An interview is an opportunity for you to learn as much about the company as they will want to learn about you.
Taking this opportunity seriously means that you will do adequate research on the company and go into the meeting
prepared to talk about how your skills and abilities can benefit the company. With today's capabilities for information
gathering via the Internet, it is ridiculous to go into an interview without a great deal of knowledge. Even small,
private firms have web sites, or you will find other places with discussion about what they are doing. So we'll
assume that you will be going into the interview well armed with information about what it is that you can do for them.
Now, study this list of items and read them again right before your interview. This 15-minute refresher includes
some items that are very basic. Take every suggestion seriously. Each has been known to make or break a potential
career opportunity. You would be surprised at how many 10- and 20-year veterans leave interviews without an offer
because they stumbled over one of the basics!
Do be alert but comfortable. Use animation with hands, eyes, and head. Lean forward slightly
in your chair while listening and maintain a healthy share of eye contact. Don't be a statue -- your body
should have a general attitude of "attentive interest."
Do smile and laugh when appropriate. Keep in mind that smiling people are seen as individuals
who are human and who have confidence in themselves.
Don't make extensive notes during an interview unless the interviewer suggests that you write
something down. By constant note-taking, you may violate unspoken laws dealing with eye-contact.
Do treat everyone in the company with the same high level of courtesy. One fellow snubbed a
"technician" who was cleaning glassware. Later in the day, he found himself interviewing with that "tech"-- the
company's founder and director of research.
Do walk into the interview with a confident, upright posture. Shake hands firmly, giving
your name first.
Do assume that everyone you talk with on interview day will be involved in the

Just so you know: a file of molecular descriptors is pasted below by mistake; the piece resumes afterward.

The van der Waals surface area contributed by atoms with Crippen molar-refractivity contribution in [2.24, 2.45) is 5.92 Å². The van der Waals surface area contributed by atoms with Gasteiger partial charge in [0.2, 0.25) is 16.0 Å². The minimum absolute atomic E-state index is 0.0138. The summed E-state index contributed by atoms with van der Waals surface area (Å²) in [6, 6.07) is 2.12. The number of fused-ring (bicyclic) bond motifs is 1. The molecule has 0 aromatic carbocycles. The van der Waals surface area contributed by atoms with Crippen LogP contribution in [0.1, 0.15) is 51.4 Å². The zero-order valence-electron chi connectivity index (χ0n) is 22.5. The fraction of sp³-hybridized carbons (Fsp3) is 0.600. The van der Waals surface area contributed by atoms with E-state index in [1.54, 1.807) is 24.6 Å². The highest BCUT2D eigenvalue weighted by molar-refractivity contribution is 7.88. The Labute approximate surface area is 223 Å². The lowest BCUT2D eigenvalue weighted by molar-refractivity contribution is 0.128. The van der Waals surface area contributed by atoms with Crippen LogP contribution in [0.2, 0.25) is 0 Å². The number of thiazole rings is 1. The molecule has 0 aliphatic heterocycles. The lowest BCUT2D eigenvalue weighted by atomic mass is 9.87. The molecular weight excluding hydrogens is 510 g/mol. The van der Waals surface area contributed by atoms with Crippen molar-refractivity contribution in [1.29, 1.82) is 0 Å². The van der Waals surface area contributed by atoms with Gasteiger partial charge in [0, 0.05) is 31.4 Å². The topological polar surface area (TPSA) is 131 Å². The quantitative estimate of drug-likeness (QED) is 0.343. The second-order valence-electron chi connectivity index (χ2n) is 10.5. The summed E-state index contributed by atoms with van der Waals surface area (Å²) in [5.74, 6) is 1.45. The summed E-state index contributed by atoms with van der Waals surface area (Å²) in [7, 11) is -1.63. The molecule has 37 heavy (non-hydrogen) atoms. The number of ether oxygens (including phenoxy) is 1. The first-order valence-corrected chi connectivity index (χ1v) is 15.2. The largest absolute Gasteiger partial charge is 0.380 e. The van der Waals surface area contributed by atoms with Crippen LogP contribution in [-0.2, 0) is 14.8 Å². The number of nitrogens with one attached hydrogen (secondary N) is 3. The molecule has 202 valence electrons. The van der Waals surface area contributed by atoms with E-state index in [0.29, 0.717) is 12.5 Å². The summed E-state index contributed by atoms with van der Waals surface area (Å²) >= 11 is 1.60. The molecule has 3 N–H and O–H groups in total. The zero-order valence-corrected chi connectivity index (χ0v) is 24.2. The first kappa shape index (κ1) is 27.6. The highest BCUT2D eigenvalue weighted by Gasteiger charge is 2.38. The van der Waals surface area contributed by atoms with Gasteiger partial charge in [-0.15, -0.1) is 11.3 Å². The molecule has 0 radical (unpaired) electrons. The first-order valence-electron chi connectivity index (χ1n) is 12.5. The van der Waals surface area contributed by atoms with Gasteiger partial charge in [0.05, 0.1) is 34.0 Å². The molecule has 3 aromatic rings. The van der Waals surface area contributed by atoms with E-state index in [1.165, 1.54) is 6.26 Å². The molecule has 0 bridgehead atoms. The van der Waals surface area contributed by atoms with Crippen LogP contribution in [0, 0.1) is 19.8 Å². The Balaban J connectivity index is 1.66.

decision to hire, no matter how they are introduced. Many times you will have an opportunity to
meet future peers in an organization. Answers to the "candid" questions you're asked in these
circumstances often make it back to the hiring manager. Consider yourself as "interviewing" no
matter where these conversations take place - in the hallway, lunchroom or while walking the plant.
Do find out early what the interviewers are interested in and then talk about it. If
they start asking questions about your ability in financial analysis, stay on that subject until the
next question. Your job is to spark interest -- and then to maintain it!
Do remember that the interviewer may be just as uncomfortable as you are. Rather than
concentrating on your own insecurities, try concentrating on the person in front of you. Make the interview
go smoothly for him or her and you will find that you've conducted a great interview. Honest smiles and a
friendly approach can make a great deal of difference.
Do write a synopsis of the interview immediately after you leave. You'll refer to it often.
Do provide prompt feedback to the recruiter or Human Resources person who set up the visit.
Remember that the person who put the interview together is involved throughout the entire process, and deserves
Do get the names, with proper spelling, of all the people you interview with over the
course of the day. Better yet, get their business cards
Do avoid controversy.
Do remember that a well-placed pause after an important question is worth its weight in
gold. This "thinking pause" doubles the value of whatever your answer might be. Obviously you know what
your five-year goals are before going into the interview; still, it is better to pause and reflect briefly
Don't speak in a monotone. Try to vary the tone and volume of your voice during the
interview. Don't over do it but don't be dull and boring either.
Don't joke. Telling a joke during an interview, no matter how hilarious it might be, is
rarely in good taste. One sales manager reported to us that his favorite joke was so well received that
the marketing vice president had him repeat it three times to others. When he didn't get an offer, we
learned that the interviewers didn't believe he would take his responsibilities seriously.
Don't ever say anything negative about a previous employer or a former colleague.
Everyone knows this, and yet it is a crutch that many people fall back upon when asked why they
left a company, etc.
Don't hide facts. If you have some sort of skeleton in your closet, get the answers
to these questions sorted out in advance. Resumes always have some sort of glitch to be probed -- for
example, the graduate degree that took eight years to complete or the job change after 11 months.